Equity release in house transfer The mechanics of equity-releasing transactions are quite straightforward. Suppose someone has owned a property for five years which he bought for £10,000 with a mortgage of £8,000. The house is now worth £20,000 and the mortgage has been reduced to £7,000 by repayments. He receives a promotion and is able to buy another house worth £30,000 with a mortgage of £24,000. Although he has moved into a larger property, he has withdrawn equity because the increase in borrowing exceeds the increase in the value of his home. The opportunity is created because borrowing can be swapped for equity. The equity released becomes available for consumption or investment in other assets. It should be emphasized that building societies have traditionally hindered equity-releasing transactions by existing borrowers because it reduced the amounts they could lend to first-time buyers.
Why should any of these four types of equity withdrawal have been greater in 1981 than in previous years? Both departures from the owner-occupied market and sales of rented accommodation should be stable from year to year, the first being determined by demographic trends and the second by institutional factors. The scope for variation in equity withdrawal arises in trading down and equity release in house transfer. There is, in fact, likely to have been a substantial increase in both categories in 1981. Because of the recession, which involved a very high level of redundancies and early retirements, trading down must have been more frequent than ever before. Equity release in house transfer may also have been on a much increased scale. In the much more competitive environment in housing finance last year, the building societies were probably less concerned about having enough money for first-time buyers and less fussy about whom they lent to. The banks also may have taken a relaxed attitude about the ultimate destination of their loans.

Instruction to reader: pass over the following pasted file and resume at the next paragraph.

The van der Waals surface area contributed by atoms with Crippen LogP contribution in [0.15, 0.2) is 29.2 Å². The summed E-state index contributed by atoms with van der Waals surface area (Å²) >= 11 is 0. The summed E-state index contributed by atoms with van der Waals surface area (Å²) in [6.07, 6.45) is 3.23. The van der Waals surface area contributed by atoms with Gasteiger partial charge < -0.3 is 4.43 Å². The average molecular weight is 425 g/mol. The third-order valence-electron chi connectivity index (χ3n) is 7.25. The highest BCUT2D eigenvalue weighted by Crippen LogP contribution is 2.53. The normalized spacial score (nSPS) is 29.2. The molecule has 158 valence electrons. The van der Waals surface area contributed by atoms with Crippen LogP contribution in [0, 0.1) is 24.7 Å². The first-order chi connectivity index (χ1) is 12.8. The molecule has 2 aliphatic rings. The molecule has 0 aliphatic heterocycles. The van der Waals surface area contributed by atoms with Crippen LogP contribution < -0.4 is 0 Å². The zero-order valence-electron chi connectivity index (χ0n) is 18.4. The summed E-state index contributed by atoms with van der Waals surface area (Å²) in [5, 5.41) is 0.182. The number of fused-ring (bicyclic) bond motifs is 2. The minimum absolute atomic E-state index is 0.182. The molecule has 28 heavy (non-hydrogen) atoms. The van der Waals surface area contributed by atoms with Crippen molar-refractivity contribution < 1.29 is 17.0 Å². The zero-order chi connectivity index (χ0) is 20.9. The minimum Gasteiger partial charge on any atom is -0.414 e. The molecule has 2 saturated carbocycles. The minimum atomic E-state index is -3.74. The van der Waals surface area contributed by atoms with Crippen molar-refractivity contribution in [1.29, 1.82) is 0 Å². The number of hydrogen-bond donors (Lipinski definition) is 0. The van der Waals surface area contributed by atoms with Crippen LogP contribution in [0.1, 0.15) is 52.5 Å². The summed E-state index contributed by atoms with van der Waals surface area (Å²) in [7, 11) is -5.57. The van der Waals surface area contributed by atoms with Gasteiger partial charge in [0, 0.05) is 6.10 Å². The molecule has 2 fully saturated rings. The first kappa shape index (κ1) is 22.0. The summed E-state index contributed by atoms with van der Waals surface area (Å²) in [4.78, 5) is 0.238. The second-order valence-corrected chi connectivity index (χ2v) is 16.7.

The potential for equity release in house transfer depends on the gap between mortgage debt and the current market value of residential property. After the two house price booms of 1971–73 and 1978–79 this gap is now very large. Some relevant figures are given in Table 10.3. The personal sector’s net equity in the housing stock amounted to nearly £250 billion at the end of 1980. In principle, the whole of it is available for consumption or reallocation into different assets. In practice, of course, if everyone tried to sell their houses and there was not simultaneously a flood of credit to enable them to buy others, house prices would collapse. However, there is obvious scope for the personal sector in certain years to borrow more than the increase in its housing investment, while retaining massive net equity. Indeed, residential property represents ideal security for consumer credit from banks, finance houses and retailers. Loans granted for ‘house purchase’ and then used for another end are indistinguishable, in economic terms, from loans for consumer credit made against the security of residential property.